Nope. The lying neighbor wasn't the sort of neighbor that would be doing landscaping, which should tell you what you need to know.

The goats have climbed up on the car but my favorite thing is they sort of like us so when they get free I'll occasionally be reading my paper and drinking my morning coffee and look up to see a goat staring at me through the french door to the deck.

We built a pretty cool goat pen for them after the attack which actually has a big hill with a log for them to climb on.


Sheep are dumb but they vote, so we try and keep it on the mum.


I hope to God that farmer/ pony story wasn't a euphimism for anything.

Spirula said...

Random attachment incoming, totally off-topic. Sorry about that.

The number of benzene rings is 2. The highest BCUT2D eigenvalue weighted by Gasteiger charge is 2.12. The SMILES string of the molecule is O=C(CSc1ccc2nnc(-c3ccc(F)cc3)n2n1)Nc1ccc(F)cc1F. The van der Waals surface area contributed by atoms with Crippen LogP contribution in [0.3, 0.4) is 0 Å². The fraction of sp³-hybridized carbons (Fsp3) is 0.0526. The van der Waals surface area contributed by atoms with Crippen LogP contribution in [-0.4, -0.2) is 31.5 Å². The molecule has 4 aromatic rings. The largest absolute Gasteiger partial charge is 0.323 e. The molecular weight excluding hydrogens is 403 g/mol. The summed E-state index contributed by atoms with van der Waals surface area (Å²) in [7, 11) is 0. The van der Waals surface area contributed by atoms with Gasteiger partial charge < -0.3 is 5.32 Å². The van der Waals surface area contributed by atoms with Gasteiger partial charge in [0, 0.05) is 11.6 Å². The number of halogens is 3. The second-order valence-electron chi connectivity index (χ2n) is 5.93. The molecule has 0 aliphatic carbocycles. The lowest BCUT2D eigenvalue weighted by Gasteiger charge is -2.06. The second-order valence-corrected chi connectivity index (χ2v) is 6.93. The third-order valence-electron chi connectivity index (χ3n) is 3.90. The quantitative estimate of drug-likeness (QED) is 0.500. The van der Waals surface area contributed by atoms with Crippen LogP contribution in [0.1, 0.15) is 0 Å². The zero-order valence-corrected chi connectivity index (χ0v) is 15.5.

I hope to God that farmer/ pony story wasn't a euphimism for anything.

Nope. Just a goat that liked riding shot-gun on a pony. Guess I shouldn't have put farmer in quotes. But really, I could never figure out what they farmed. Of course, there are farms you see and then "farms" you don't... for a very good reason.

Freida Bee said...

Funnily my husband said yesterday, "We should get a goat." I might think that interesting timing, but it is just about mowing time and that makes a goat seem really sweet, I suppose.

Dr. Zaius said...

What a sad story.

Dean Wormer said...


Aye. Those are the farmers driving brand new cars.


You should! They're like big dogs and especially useful in trimming blackberries, which they love to eat for some odd reason.


Thanks. Sorry it's sad but it's 100% true and part of living in the sticks I suppose.